Aluminium Alloys 2006 - ICAA10

Paper Title Page

Authors: S. Nafisi, O. Lashkari, Joseph Langlais, R. Ghomashchi
Abstract: A novel method is introduced to investigate the macro-segregation in 356 Al-Si alloy. In this method, a portion of the remaining liquid is extracted during solidification of the alloy from the bottom orifice of a cylindrical sample. Different parts of the sample plus the extracted material are chemically analyzed and a good correlation between the chemical composition and the predicted values from binary Al-Si diagram was obtained. Comparing the chemical composition of the decanted alloy in the cast piece with those of the 356 standard range has shown that even with 15% of the liquid extraction, the composition of the alloy is still within the intended range.
Authors: Diran Apelian, M.M. Makhlouf, D. Saha
Abstract: A novel process named Controlled Diffusion Solidification (CDS) has been developed to circumvent problems that are typically associated with casting wrought aluminum alloy compositions into near net shaped components. The process involves bringing two precursor alloys of precisely controlled composition, temperature, and quantity into intimate contact, and then casting the resultant alloy using a conventional casting process to yield a component of predetermined composition with a microstructure that is similar to that of semi-solid processed alloys. Describing the many interactions that occur during solidification of aluminum alloys in a consistent manner is virtually impossible without the use of computational tools that are based on thermodynamic models. In this paper, we describe how the CALPHAD method, which allows calculating all the necessary data from thermodynamic model parameters, was used along with theoretical calculations and empirical rules to allow describing the Gibbs free energy of each phase in the alloy system and yield quantitative data that guided the development and optimization of the CDS method.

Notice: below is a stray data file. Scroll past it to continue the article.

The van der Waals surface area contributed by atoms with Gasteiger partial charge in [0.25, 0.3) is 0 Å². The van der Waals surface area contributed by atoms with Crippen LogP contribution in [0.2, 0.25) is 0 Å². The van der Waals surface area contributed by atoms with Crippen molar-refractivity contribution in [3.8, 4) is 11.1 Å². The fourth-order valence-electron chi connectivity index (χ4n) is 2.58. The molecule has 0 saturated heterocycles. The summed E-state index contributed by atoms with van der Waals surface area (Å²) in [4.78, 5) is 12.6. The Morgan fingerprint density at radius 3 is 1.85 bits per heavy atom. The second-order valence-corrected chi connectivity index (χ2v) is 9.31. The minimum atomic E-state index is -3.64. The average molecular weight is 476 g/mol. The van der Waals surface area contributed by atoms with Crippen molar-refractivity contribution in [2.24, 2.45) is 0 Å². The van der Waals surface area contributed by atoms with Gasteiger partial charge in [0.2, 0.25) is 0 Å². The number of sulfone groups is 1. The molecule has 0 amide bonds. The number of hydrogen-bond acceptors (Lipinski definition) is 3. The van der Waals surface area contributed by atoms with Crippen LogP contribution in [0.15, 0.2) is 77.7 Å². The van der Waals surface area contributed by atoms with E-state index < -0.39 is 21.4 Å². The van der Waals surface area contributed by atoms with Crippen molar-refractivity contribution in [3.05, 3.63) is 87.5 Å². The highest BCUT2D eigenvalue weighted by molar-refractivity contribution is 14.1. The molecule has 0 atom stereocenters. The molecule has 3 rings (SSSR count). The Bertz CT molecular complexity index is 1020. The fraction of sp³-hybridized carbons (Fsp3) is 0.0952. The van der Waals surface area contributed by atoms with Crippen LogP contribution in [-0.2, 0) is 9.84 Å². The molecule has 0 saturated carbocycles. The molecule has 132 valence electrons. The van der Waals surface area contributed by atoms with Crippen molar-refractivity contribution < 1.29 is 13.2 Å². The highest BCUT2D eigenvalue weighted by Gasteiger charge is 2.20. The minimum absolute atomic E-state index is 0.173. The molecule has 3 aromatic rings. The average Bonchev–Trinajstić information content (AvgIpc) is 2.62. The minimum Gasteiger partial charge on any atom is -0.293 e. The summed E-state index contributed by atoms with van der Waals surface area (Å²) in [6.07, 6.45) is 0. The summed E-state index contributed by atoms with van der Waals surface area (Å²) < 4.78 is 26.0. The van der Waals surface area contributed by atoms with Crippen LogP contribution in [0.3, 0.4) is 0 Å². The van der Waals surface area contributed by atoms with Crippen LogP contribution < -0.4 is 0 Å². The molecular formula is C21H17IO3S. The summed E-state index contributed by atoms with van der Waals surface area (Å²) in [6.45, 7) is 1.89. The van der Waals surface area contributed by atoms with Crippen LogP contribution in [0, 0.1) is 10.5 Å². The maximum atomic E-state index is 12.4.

Authors: Peter D. Lee, Pei Feng Li, Daan M. Maijer, Trevor C. Lindley
Abstract: Models describing the critical steps in the manufacturing process of aluminum alloy wheels were integrated with a model of in-service loading to predict component fatigue performance. A multiscale solidification model was coupled with models of the subsequent heat treatment and machining to predict the residual stress distribution in a finished wheel. A second multiscale model was incorporated into a service model to relate the pore size and local stress state to fatigue performance. The predictions resulting from this through process modeling approach have been validated by comparisons with a series of measurements: 1) thermocouple measurements during casting; 2) characterization of pore size and distribution using X-ray microtomography and optical metallography; 3) residual strain measurements on finished wheels; 4) in-service strain measurements during a rotating bend test; and 5) in-service fatigue performance during rotating bend tests.
Authors: Tom Quested, Mischa Crumbach, Richard Hamerton